Carl O. Sauer
Carl Ortwin Sauer (December 24, 1889 – July 18, 1975) was an American geographer. Sauer was a professor of geography at the University of California, Berkeley from 1923 until becoming professor emeritus in 1957 and was instrumental in the early development of the geography graduate school at Berkeley. One of his most well known works was Agricultural Origins and Dispersals (1952). In 1927, Carl Sauer wrote the article "Recent Developments in Cultural Geography," which considered how cultural landscapes are made up of "the forms superimposed on the physical landscape."
He was born in Warrenton, Missouri and graduated from the University of Chicago with a Ph.D. in 1915.
Carl Sauer's paper "The Morphology of Landscape" is probably the most influential in developing ideas on Cultural landscapes and it is still cited today. Ironically however, Sauer's paper was really concerned about his own vision for the discipline of geography, which was to establish the discipline on a phenonomological basis rather than it being specifically concerned with cultural landscapes. "Every field of knowledge is characterised by its declared preoccupation with a certain group of phenomena”. Geography was assigned the study of areal knowledge or landscapes or chorology. “Within each landscape there are phenomena that are not simply there but are either associated or independent of each other”. Sauer saw that the geographer’s task was to discover the areal connection between phenomena. Thus "the task of geography is conceived as the establishment of a critical system which embraces the phenomenology of landscape, in order to grasp in all of its meaning and colour the varied terrestrial scene" 
Sauer was a fierce critic of environmental determinism, which was the prevailing theory in geography when he began his career. He proposed instead an approach variously called "landscape morphology" or "cultural history." This approach involved the inductive gathering of facts about the human impact on the landscape over time. Sauer rejected positivism, preferring particularist and historicist understandings of the world. He drew on the work of anthropologist Alfred Kroeber, and was accused of introducing a "superorganic" concept of culture into geography. Politically Sauer was a conservative, but expressed concern about the way that modern capitalism and centralized government were destroying the cultural diversity and environmental health of the world.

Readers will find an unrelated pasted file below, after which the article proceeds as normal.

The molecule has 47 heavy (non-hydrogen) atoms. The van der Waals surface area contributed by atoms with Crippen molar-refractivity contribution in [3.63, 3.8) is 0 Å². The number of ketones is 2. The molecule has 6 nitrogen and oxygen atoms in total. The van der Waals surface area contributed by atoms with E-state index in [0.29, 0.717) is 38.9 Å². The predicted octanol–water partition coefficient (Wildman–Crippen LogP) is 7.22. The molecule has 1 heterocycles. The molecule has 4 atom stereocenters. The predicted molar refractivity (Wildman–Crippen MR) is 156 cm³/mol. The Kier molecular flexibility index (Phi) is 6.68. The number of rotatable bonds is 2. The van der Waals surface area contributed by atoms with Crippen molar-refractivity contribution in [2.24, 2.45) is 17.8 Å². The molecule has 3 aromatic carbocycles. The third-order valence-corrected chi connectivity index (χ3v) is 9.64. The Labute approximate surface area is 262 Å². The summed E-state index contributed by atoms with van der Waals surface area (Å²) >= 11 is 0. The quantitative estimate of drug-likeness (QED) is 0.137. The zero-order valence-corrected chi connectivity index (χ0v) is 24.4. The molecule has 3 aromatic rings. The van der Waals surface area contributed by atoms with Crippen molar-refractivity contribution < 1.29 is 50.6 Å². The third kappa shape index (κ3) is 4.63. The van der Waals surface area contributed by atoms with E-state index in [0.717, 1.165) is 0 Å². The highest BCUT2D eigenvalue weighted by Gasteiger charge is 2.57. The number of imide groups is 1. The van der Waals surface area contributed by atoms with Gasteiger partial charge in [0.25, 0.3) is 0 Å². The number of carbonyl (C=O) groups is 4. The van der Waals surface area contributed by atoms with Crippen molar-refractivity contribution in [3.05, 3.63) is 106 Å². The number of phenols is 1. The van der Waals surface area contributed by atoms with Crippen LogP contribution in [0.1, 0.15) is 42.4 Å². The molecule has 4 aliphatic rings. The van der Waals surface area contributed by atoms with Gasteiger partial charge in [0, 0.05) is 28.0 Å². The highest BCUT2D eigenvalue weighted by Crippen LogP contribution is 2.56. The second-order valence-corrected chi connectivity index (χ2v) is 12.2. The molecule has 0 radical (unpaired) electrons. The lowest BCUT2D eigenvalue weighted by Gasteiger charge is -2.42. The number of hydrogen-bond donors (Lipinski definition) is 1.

After his retirement, Sauer's school of human-environment geography developed into cultural ecology. Cultural ecology retained Sauer's interest in human modification of the landscape and pre-modern cultures.
He was awarded an Honorary Fellowship from the American Geographical Society in 1935, and its Daly Medal in 1940.
- ↑ Sauer, C. O. 1925. "The Morphology of Landscape". University of California Publications in Geography 2 (2):19-53.
- ↑ James, P. E. and Martin, G. 1981, All Possible Worlds: A history of geographical ideas, John Wiley & Sons, New York, 1981: 321-324
- ↑ Leighly, J. 1963. Land and Life: A selection from the writings of Carl Ortwin Sauer. Berkeley: University of California Press, p. 6
- ↑ Price, M., and M. Lewis. 1993. "The Reinvention of Cultural Geography". Annals of the Association of American Geographers 83 (1):1-17.
- ↑ Williams, M. 1983. "The apple of my eye: Carl Sauer and historical geography". Journal of Historical Geography 9 (1):1-28.
- ↑ Sauer, C. O. 1925. "The Morphology of Landscape". University of California Publications in Geography 2, p. 20
- ↑ Sauer, C. O. 1925. "The Morphology of Landscape". University of California Publications in Geography 2, p. 21
- ↑ Sauer, C. O. 1925. "The Morphology of Landscape". University of California Publications in Geography 2, p. 22
- ↑ Sauer, C. O. 1925. "The Morphology of Landscape". University of California Publications in Geography 2, p. 25
- ↑ Duncan, J. 1980. "The superorganic in American cultural geography". Annals of the Association of American Geographers 70:181-198. But see also Solot, M. 1986. "Carl Sauer and cultural evolution". Annals of the Association of American Geographers 76(4):508-520.
- ↑ "American Geographical Society Honorary Fellowships". amergeog.org. http://www.amergeog.org/honorslist.pdf. Retrieved 2009-03-02.
- Carl Sauer on Culture and Landscape:Readings and Commentaries edited by William M. Denevan and Kent Mathewson. Baton Rouge LA.:Louisiana State University Press, 2009 ISBN 978-0-8071-3394-1